Apartment 207 is located the southern city's Batel area – a hub for bars, restaurants and shops that locally based Belotto Scopel Tanaka describes as the "city's trendiest neighbourhood".
The firm renovated the residence for a couple with two children, who mainly live in a gated community outside of Curitiba but wanted an urban retreat close to the activity. A simple material palette of dark wood, and black and white marble is used throughout, and set against a backdrop of grey tones.
"From top to bottom, this project's design blends function and comfort into an urban atmosphere, without losing sight of elegance, present in every single detail," said project architect Thiago Tanaka.
Belotto Scopel Tanaka's main intervention was to extend the existing 75-square-metre internal floor area of the apartment over two terraces at the rear, adding a total of 35 square metres.
One of the former patios is now a dining room enclosed by glass. A white Brazilian marble counter with an oven and sink runs along one side, while the floor is covered in slatted wooden decking.
The other terrace is now partially taken up by a laundry room, accessed from the kitchen inside by dark wooden doors.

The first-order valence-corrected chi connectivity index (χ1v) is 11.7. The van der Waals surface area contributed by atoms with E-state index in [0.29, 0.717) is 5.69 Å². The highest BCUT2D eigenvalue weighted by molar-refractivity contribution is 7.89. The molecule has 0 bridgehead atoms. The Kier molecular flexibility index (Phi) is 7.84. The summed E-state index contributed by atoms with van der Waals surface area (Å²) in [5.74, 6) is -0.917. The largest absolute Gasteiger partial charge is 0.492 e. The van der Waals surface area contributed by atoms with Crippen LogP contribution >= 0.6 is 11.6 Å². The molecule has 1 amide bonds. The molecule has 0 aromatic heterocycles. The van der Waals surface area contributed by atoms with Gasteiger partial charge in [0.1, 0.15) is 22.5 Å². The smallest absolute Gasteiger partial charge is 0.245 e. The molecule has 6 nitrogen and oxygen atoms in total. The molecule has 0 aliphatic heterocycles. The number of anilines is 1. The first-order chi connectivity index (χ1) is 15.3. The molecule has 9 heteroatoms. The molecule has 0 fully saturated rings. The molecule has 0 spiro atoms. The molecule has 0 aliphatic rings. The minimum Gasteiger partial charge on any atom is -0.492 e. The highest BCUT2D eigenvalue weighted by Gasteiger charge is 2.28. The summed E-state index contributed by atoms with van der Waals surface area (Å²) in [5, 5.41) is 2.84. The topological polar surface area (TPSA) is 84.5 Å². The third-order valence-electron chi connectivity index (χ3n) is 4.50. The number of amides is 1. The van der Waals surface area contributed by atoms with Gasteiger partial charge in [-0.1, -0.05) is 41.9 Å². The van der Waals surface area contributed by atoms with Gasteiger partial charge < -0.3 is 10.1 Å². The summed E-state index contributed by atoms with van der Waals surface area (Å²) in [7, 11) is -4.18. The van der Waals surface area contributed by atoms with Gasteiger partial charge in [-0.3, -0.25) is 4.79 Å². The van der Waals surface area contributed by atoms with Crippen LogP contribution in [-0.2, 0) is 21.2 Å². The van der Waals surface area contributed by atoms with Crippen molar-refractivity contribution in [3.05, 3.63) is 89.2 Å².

Adding these extra spaces enabled the studio to rearrange the layout of the living area into an open-plan kitchen and lounge.
In the kitchen, white marble forms a splash back, counter tops and a breakfast bar. The area is illuminated by three stone pendant lights, paired alongside dark wooden storage units and glossy dark grey cabinetry.
Adjoining the kitchen is a small bathroom, featuring a black marble sink counter that contrasts the white stone used elsewhere.
Grey hues are continued with textiles in the lounge, including the rug, sofa and curtains, which draw across the glazed doors to the dining room.
A large panel of greenery is displayed on the facing white wall, adding a pop of colour. It is among a series of art pieces and designs from both Brazilian and international designers – including Jader Almeida, Evelyn Tannus, Heloisa Galvão, Foscarini and Lampe Gras – that the studio selected for the residence.
Dark wooden doors slide open at the rear of the lounge, offering a glimpse of a folded plastic sculpture by Brazilian artist Marilene Ropelato hanging on the wall behind.
Two bedrooms and the bathroom are accessed from this hallway. The children's rooms contains a pair of built-in twin beds, arranged in an L-shape with grey storage cabinets beneath. The studio inserted a new glass door to open the room onto a gravelled terrace.
Doors from the master bedroom similarly provide access to an outdoor area. Furnishings inside include a grooved wooden head board with a wooden bedside table attached, while a metallic table is set on the other bedside.
Curitiba is the capital and largest city of Brazilian state Paraná, which is located southwest of São Paulo. Other projects in Paraná include a concrete home by Studio Guilherme Torres, featuring red wood details.
Photography is by Eduardo Macarios.